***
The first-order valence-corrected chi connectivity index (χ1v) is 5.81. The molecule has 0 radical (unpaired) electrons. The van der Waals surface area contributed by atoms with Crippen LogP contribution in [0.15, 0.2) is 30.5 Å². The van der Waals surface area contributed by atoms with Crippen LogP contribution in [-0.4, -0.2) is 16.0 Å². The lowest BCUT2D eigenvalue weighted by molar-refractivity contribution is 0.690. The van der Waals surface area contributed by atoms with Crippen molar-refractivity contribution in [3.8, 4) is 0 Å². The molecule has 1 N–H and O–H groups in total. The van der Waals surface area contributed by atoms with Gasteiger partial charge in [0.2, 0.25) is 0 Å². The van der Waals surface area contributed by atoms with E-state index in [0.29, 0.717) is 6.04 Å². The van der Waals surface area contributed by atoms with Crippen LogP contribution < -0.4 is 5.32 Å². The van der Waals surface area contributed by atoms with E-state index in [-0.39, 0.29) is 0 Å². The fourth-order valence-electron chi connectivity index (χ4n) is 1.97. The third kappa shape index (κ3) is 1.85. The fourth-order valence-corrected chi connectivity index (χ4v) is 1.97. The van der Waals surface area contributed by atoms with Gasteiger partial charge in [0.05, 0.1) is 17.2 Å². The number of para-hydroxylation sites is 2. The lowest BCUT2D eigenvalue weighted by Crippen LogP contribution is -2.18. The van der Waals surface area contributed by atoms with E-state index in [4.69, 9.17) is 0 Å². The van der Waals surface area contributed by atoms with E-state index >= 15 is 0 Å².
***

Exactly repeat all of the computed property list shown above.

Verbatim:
The first-order valence-corrected chi connectivity index (χ1v) is 5.81. The molecule has 0 radical (unpaired) electrons. The van der Waals surface area contributed by atoms with Crippen LogP contribution in [0.15, 0.2) is 30.5 Å². The van der Waals surface area contributed by atoms with Crippen LogP contribution in [-0.4, -0.2) is 16.0 Å². The lowest BCUT2D eigenvalue weighted by molar-refractivity contribution is 0.690. The van der Waals surface area contributed by atoms with Crippen molar-refractivity contribution in [3.8, 4) is 0 Å². The molecule has 1 N–H and O–H groups in total. The van der Waals surface area contributed by atoms with Gasteiger partial charge in [0.2, 0.25) is 0 Å². The van der Waals surface area contributed by atoms with E-state index in [0.29, 0.717) is 6.04 Å². The van der Waals surface area contributed by atoms with Crippen LogP contribution < -0.4 is 5.32 Å². The van der Waals surface area contributed by atoms with E-state index in [-0.39, 0.29) is 0 Å². The fourth-order valence-electron chi connectivity index (χ4n) is 1.97. The third kappa shape index (κ3) is 1.85. The fourth-order valence-corrected chi connectivity index (χ4v) is 1.97. The van der Waals surface area contributed by atoms with Gasteiger partial charge in [0.05, 0.1) is 17.2 Å². The number of para-hydroxylation sites is 2. The lowest BCUT2D eigenvalue weighted by Crippen LogP contribution is -2.18. The van der Waals surface area contributed by atoms with E-state index in [4.69, 9.17) is 0 Å². The van der Waals surface area contributed by atoms with E-state index >= 15 is 0 Å².